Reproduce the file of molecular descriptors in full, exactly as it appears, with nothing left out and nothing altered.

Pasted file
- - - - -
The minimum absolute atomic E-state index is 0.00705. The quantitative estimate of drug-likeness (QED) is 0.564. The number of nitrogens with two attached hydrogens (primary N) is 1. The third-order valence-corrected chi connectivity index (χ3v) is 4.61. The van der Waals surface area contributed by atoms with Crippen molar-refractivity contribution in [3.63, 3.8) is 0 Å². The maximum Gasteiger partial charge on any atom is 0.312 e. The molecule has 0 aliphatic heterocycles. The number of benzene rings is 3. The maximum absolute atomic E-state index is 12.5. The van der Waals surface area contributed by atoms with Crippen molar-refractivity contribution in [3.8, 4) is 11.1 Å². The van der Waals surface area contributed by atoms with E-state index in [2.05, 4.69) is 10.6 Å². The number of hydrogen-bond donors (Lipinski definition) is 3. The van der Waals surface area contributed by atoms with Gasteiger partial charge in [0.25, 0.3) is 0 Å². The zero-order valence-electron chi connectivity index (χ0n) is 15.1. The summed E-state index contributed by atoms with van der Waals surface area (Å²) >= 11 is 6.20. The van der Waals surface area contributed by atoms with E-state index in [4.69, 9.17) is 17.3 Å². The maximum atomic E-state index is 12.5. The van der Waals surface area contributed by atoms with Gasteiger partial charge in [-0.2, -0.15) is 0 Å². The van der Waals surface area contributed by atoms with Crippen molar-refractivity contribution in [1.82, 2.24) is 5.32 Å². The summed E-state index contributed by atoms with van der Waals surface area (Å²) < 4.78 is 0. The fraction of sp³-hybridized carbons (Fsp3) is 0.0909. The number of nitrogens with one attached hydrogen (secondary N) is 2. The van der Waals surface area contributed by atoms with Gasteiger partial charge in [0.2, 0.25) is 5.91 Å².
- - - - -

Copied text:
The minimum absolute atomic E-state index is 0.00705. The quantitative estimate of drug-likeness (QED) is 0.564. The number of nitrogens with two attached hydrogens (primary N) is 1. The third-order valence-corrected chi connectivity index (χ3v) is 4.61. The van der Waals surface area contributed by atoms with Crippen molar-refractivity contribution in [3.63, 3.8) is 0 Å². The maximum Gasteiger partial charge on any atom is 0.312 e. The molecule has 0 aliphatic heterocycles. The number of benzene rings is 3. The maximum absolute atomic E-state index is 12.5. The van der Waals surface area contributed by atoms with Crippen molar-refractivity contribution in [3.8, 4) is 11.1 Å². The van der Waals surface area contributed by atoms with E-state index in [2.05, 4.69) is 10.6 Å². The number of hydrogen-bond donors (Lipinski definition) is 3. The van der Waals surface area contributed by atoms with Gasteiger partial charge in [0.25, 0.3) is 0 Å². The zero-order valence-electron chi connectivity index (χ0n) is 15.1. The summed E-state index contributed by atoms with van der Waals surface area (Å²) >= 11 is 6.20. The van der Waals surface area contributed by atoms with E-state index in [4.69, 9.17) is 17.3 Å². The maximum atomic E-state index is 12.5. The van der Waals surface area contributed by atoms with Gasteiger partial charge in [-0.2, -0.15) is 0 Å². The van der Waals surface area contributed by atoms with Crippen molar-refractivity contribution in [1.82, 2.24) is 5.32 Å². The summed E-state index contributed by atoms with van der Waals surface area (Å²) < 4.78 is 0. The fraction of sp³-hybridized carbons (Fsp3) is 0.0909. The number of nitrogens with one attached hydrogen (secondary N) is 2. The van der Waals surface area contributed by atoms with Gasteiger partial charge in [0.2, 0.25) is 5.91 Å².